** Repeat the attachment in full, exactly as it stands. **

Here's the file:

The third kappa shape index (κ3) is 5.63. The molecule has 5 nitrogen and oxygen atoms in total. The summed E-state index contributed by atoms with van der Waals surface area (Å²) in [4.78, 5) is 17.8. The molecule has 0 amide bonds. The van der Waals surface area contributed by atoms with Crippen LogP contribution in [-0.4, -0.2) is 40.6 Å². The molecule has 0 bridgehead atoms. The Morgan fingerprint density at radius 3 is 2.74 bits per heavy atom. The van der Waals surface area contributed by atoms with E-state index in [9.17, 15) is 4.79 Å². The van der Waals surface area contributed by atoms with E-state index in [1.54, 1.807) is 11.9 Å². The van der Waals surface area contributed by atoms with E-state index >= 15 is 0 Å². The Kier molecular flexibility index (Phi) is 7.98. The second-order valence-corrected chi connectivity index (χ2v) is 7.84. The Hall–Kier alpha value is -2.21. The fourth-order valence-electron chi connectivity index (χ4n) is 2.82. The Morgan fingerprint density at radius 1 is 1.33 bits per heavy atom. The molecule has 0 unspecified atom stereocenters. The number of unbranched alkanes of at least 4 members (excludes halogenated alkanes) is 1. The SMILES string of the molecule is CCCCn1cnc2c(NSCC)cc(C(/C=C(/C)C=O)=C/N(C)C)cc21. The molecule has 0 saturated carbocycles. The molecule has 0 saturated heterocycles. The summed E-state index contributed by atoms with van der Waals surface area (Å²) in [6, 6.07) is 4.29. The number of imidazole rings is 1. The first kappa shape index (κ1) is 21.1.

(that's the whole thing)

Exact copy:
The third kappa shape index (κ3) is 5.63. The molecule has 5 nitrogen and oxygen atoms in total. The summed E-state index contributed by atoms with van der Waals surface area (Å²) in [4.78, 5) is 17.8. The molecule has 0 amide bonds. The van der Waals surface area contributed by atoms with Crippen LogP contribution in [-0.4, -0.2) is 40.6 Å². The molecule has 0 bridgehead atoms. The Morgan fingerprint density at radius 3 is 2.74 bits per heavy atom. The van der Waals surface area contributed by atoms with E-state index in [9.17, 15) is 4.79 Å². The van der Waals surface area contributed by atoms with E-state index in [1.54, 1.807) is 11.9 Å². The van der Waals surface area contributed by atoms with E-state index >= 15 is 0 Å². The Kier molecular flexibility index (Phi) is 7.98. The second-order valence-corrected chi connectivity index (χ2v) is 7.84. The Hall–Kier alpha value is -2.21. The fourth-order valence-electron chi connectivity index (χ4n) is 2.82. The Morgan fingerprint density at radius 1 is 1.33 bits per heavy atom. The molecule has 0 unspecified atom stereocenters. The number of unbranched alkanes of at least 4 members (excludes halogenated alkanes) is 1. The SMILES string of the molecule is CCCCn1cnc2c(NSCC)cc(C(/C=C(/C)C=O)=C/N(C)C)cc21. The molecule has 0 saturated carbocycles. The molecule has 0 saturated heterocycles. The summed E-state index contributed by atoms with van der Waals surface area (Å²) in [6, 6.07) is 4.29. The number of imidazole rings is 1. The first kappa shape index (κ1) is 21.1.